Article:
5. IF the Association shall issue Debentures to the Club or its nominees as aforesaid then an amount of the Debentures to the nominal value of at least One hundred pounds shall be redeemed at par by the Association on the first day of December 1909 and on the same day in each succeeding year until the whole of the Debentures issued to the Club or its nominees shall have been redeemed. The Association shall redeem all the Debentures issued to the Club or its nominees before the expiration of nineteen years from the date hereof as between the respective holders of the Debentures the particular Debentures to be redeemed on each occasion shall be determined by drawings which shall be made at the office for the time being of the Association after due notice to such Debenture holders and they shall be at liberty to attend at such drawings.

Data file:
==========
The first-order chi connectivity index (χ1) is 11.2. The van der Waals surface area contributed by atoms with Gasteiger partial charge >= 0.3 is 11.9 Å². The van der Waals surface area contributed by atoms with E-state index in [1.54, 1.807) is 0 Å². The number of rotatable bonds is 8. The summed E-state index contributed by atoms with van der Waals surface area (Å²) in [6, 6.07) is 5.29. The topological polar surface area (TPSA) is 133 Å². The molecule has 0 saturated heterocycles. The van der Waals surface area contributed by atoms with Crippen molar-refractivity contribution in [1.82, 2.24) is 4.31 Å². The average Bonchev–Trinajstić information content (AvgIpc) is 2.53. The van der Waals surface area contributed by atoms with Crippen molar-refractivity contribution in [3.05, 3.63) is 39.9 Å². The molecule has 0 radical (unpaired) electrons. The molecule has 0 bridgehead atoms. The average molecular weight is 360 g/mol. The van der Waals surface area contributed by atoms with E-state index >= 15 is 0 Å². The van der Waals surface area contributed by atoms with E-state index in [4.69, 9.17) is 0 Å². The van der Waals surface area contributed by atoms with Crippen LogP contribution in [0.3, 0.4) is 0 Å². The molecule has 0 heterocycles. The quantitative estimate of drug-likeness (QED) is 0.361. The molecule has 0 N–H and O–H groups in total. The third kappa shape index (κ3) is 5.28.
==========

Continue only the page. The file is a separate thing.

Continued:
6. SUBJECT to this Agreement the Association shall have entire control and management of the Club house.

AS WITNESS the hands of the parties

Sgd. H.Bargrave Deane


Walter Mallett

Sgd. J.N.Le Fevre

645 Royal Courts

Clerk to Mr.Justice Bargrave Deane


Walter Mallett

645 Royal Courts

Clerk to Mr.Justice Bargrave Deane.

Note that at a subsequent meeting of the SERC Council the Chairman read a few extracts from this agreement to the members present.

Extract from SERC Council meeting held on 22nd January 1908.

The Chairman then read a few extracts from the agreement made between the London & Middlesex Counties Rifle Association and the Club, whereby the latter received the following special privileges in connexion with the Association’s New Club House at Bisley.

1 The use of a good sized room rent free.

2 One third of the Messing accommodation.